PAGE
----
petent evidence; tha.t copies s'hould have been produced. This objection the court overruled. Copies of record are from necessity, becaustdhe originals cannot be produced. The originals are the best evidence, and the admission of copies does not exclude the originals when they can be produced. In Gatev. Nutte,', 24 N. H. 108, it was held that where a copy of a record is admisflible in evidence, the record itself is equally admissible. So, in Jones v. French, 22,N. H. 64. The papers admitted as evidence were not an extended record; none had been made, but various orders and decrees of the court, and in such case; in proceedings in equity, the original papers and docket entl'ies will be deemed the record. U. S. Bank v.Benning, 4 Cranch, C. C. 81. On oODsiderationthe ruling of the court was correct, and the bill in this case should be dismissed.
and others v. HI!,! IMPERIAL MAJESTY TURKEY' and others.
WircuU Court, $. D.New YO'l'k. February 25,1884.)
.PluCTlpll::-8Ell.VlQE OF PROCESS ONATToRNEY-SO'IT FOR INJuNCTION.
Ina 8uitto enjoin the prosecution of im action at law, if the defendant cant'ioi be found in the district, process may be served upon his attorneys in the legalaction.' .
In Equity. GoodJrieh, Deady £t Platt, for plaintiffs. Tracy, Olmstead £t Tracy, for American National Bank, for the purposes of this motion only. WALLAOE, J. The theory of this bill is that the complainants, as warehousemen, having been sued by the defendants severally in actions ,at law, to recover the possession of personal property in the custody of complainants aS8uch warehousemen, are entitled to compel the defendants to interplead and relieve complainants from the burden of the several litigations at law. As part of the relief prayed for; the complainants seek to enjoin the defendants from ,their proceedings at law. For reasons which it is not now necessary to state, it may be doubtful whether the complainants can maintain their bill. The question now is, however, not whether the bill is good upon demurrer, but whether the complainants are entitled to secure the appearance of the defendants who caunot be served with process, because they cannot be found within the district by service of prO\\eBS upon the attorneys for the d,efendants in the suits at law in this district. Thisha.s long been recognized as good practice whellthe suit
WALLAMEo:f IRON BJ;UDGE CO. tl. RUClIe
in equity is brou,g};ltto enjoin proceedings at law. As the has already been served upon the defendants' attorpeys, an order au· thorizing such service will be granted upon presenting a sufficient affidavit.
Oowrt, D. Orego,., :March 3, 1884.)
BILL OP REVIEW.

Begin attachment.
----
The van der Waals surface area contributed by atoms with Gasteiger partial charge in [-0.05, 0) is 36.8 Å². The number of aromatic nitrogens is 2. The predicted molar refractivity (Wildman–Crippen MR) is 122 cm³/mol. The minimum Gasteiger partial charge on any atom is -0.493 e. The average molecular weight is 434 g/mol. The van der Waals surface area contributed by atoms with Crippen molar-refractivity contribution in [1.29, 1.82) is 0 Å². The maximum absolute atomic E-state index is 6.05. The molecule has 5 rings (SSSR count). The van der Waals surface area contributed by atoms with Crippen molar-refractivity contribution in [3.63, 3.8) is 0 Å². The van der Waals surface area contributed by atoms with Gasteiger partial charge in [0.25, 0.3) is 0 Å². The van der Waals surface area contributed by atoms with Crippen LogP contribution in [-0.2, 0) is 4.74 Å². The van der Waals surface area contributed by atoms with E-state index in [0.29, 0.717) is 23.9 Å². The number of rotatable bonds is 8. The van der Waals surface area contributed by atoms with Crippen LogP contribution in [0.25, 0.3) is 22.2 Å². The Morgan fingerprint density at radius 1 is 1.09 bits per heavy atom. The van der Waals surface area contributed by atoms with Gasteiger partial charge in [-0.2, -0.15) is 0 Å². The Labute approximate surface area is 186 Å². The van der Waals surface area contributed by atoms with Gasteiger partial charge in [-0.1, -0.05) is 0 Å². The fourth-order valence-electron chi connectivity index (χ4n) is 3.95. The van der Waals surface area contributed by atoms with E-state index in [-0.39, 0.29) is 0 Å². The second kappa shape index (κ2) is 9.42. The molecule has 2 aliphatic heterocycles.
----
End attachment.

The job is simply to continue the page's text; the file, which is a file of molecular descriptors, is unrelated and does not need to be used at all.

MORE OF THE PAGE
An application to file a bill of review, without the performance of the decree, ought to be made to the court by petition and on notice to the adverse party, and if it appears that the performance of the decree would destroy the subject of the litigation, it ought to be allowed.
On the hearing of a bill of review the, court can only consider the errors of law apparent on the face of the record, aI)d a fact found or determined by the decree is presumed to have been sufficiently proved by the evidence.
THE WALLAMET RIVER A NAVIGABLE WATER OF THE UNITED S'rATEs.
The Wallamet river, though wholly within the state of Oregon, by means of its connection with the Columbia river, forms, a highway for interstate and foreign commerce, and is therefore a navigable river of the United Btates, and subject, as such, to the control of congress. '
NAVIGABLB WATERS IN OREGON ABE COMMON HIGHWAYS.
The act of February 14, 185ll, (11 St. 383,) admitting Oregon.into the UnioD, which declares that the navigable waters therein shall be "common highWays 'and forever free" to the citizens of the United. States, is not a compact made with or condition imposed upon the state in consideration of its admission .into the UnioD, but is, so far, an absolute and, valid regulation, made by cqngress in pursuance of its power over the navigable waters of the Uriited States, as a means of interdtate and foreign commerce, which it might as well: have enacted before or after as at the time of 'such admission. Congress, by the act of 1859, having declared the Wallamet river" a common highway," the state cannot authorize anyone to build a bridge across the same, which, under the circumstances of the oasei will needlessly impede or obstruct the navigation thereof.
·· OBSTRUCTION TO "COMMON HIGHWAY."
JURISDICTION OF THE UNITED STATES CIRCUIT COURT. The WaUamet river being declared co a common highway"
by congrellB, the question of what constitutes a needless and therefore unlawful obstruction thereto arises under a law of the United States, and therefore the United States circuit court has jurisdiction to hear and determine a suit involving the 'same.
T. THE ORDINANCE OJ!' 1787. Semble, that the clause in the fourth article of the compact in the ordinance of 1787, concerning the navigable waters of the Northwest territory, was not abrogated or sl:lperaeded by the formation of states therein and their admission
into the Union.
Bill of Review. George H. Williams and Ru!u, Mallory, for plaintiff. Walter W. Thayer and John M. 'Gearin, for defendants. DEADY, J. This is a bill of revi13w,filed May 27, 1883, and brought to reverse the final deoree given in this court on, October 22, 1881, in a suit between the parties hereto, commence.d by the de·
See 8 SUllo Ct. Rep. 811.